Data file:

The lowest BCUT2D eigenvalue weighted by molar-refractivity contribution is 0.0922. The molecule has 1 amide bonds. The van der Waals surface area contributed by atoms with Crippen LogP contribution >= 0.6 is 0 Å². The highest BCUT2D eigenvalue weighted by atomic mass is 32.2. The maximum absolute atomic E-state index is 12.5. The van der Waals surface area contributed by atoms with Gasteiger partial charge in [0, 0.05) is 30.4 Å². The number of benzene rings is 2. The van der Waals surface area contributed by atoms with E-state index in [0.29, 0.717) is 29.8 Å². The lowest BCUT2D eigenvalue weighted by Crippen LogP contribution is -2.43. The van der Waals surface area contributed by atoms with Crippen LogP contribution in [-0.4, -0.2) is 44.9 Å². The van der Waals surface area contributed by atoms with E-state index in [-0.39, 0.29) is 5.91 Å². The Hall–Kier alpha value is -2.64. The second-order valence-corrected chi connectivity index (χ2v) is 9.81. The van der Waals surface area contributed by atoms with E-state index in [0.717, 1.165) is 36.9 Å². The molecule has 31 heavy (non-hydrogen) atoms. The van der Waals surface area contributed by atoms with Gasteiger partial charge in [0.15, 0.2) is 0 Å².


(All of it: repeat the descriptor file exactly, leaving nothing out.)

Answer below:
The lowest BCUT2D eigenvalue weighted by molar-refractivity contribution is 0.0922. The molecule has 1 amide bonds. The van der Waals surface area contributed by atoms with Crippen LogP contribution >= 0.6 is 0 Å². The highest BCUT2D eigenvalue weighted by atomic mass is 32.2. The maximum absolute atomic E-state index is 12.5. The van der Waals surface area contributed by atoms with Gasteiger partial charge in [0, 0.05) is 30.4 Å². The number of benzene rings is 2. The van der Waals surface area contributed by atoms with E-state index in [0.29, 0.717) is 29.8 Å². The lowest BCUT2D eigenvalue weighted by Crippen LogP contribution is -2.43. The van der Waals surface area contributed by atoms with Crippen LogP contribution in [-0.4, -0.2) is 44.9 Å². The van der Waals surface area contributed by atoms with E-state index in [-0.39, 0.29) is 5.91 Å². The Hall–Kier alpha value is -2.64. The second-order valence-corrected chi connectivity index (χ2v) is 9.81. The van der Waals surface area contributed by atoms with E-state index in [0.717, 1.165) is 36.9 Å². The molecule has 31 heavy (non-hydrogen) atoms. The van der Waals surface area contributed by atoms with Gasteiger partial charge in [0.15, 0.2) is 0 Å².